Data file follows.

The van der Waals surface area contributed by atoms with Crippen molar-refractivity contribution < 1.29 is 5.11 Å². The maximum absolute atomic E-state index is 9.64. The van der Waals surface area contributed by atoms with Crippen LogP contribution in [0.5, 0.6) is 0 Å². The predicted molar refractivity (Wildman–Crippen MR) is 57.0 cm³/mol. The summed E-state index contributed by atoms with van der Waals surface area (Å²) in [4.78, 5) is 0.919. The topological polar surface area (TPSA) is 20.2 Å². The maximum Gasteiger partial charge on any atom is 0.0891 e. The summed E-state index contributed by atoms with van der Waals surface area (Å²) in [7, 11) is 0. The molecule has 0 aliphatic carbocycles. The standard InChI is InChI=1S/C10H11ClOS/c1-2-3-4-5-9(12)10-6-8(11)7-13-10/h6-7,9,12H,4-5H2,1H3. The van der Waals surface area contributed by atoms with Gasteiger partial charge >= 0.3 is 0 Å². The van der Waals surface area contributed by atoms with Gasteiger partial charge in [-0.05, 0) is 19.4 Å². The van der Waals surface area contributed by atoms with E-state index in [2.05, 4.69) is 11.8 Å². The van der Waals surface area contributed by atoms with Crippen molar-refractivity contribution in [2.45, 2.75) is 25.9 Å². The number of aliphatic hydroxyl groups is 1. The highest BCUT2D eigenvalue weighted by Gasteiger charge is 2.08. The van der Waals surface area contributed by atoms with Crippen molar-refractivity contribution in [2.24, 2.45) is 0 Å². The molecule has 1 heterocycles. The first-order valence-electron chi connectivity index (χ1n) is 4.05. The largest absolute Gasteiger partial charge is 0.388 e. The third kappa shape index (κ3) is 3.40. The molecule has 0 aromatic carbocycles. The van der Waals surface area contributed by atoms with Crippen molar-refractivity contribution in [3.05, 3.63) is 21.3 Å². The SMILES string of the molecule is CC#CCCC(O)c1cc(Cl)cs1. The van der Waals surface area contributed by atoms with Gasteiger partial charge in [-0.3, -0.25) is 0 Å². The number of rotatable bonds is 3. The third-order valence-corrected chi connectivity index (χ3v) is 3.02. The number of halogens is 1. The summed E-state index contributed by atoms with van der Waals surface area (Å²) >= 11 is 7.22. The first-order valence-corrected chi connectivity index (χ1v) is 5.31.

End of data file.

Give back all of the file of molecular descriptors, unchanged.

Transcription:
The van der Waals surface area contributed by atoms with Crippen molar-refractivity contribution < 1.29 is 5.11 Å². The maximum absolute atomic E-state index is 9.64. The van der Waals surface area contributed by atoms with Crippen LogP contribution in [0.5, 0.6) is 0 Å². The predicted molar refractivity (Wildman–Crippen MR) is 57.0 cm³/mol. The summed E-state index contributed by atoms with van der Waals surface area (Å²) in [4.78, 5) is 0.919. The topological polar surface area (TPSA) is 20.2 Å². The maximum Gasteiger partial charge on any atom is 0.0891 e. The summed E-state index contributed by atoms with van der Waals surface area (Å²) in [7, 11) is 0. The molecule has 0 aliphatic carbocycles. The standard InChI is InChI=1S/C10H11ClOS/c1-2-3-4-5-9(12)10-6-8(11)7-13-10/h6-7,9,12H,4-5H2,1H3. The van der Waals surface area contributed by atoms with Gasteiger partial charge >= 0.3 is 0 Å². The van der Waals surface area contributed by atoms with Gasteiger partial charge in [-0.05, 0) is 19.4 Å². The van der Waals surface area contributed by atoms with E-state index in [2.05, 4.69) is 11.8 Å². The van der Waals surface area contributed by atoms with Crippen molar-refractivity contribution in [2.45, 2.75) is 25.9 Å². The number of aliphatic hydroxyl groups is 1. The highest BCUT2D eigenvalue weighted by Gasteiger charge is 2.08. The van der Waals surface area contributed by atoms with Crippen molar-refractivity contribution in [2.24, 2.45) is 0 Å². The molecule has 1 heterocycles. The first-order valence-electron chi connectivity index (χ1n) is 4.05. The largest absolute Gasteiger partial charge is 0.388 e. The third kappa shape index (κ3) is 3.40. The molecule has 0 aromatic carbocycles. The van der Waals surface area contributed by atoms with Crippen molar-refractivity contribution in [3.05, 3.63) is 21.3 Å². The SMILES string of the molecule is CC#CCCC(O)c1cc(Cl)cs1. The van der Waals surface area contributed by atoms with Gasteiger partial charge in [-0.3, -0.25) is 0 Å². The number of rotatable bonds is 3. The third-order valence-corrected chi connectivity index (χ3v) is 3.02. The number of halogens is 1. The summed E-state index contributed by atoms with van der Waals surface area (Å²) >= 11 is 7.22. The first-order valence-corrected chi connectivity index (χ1v) is 5.31.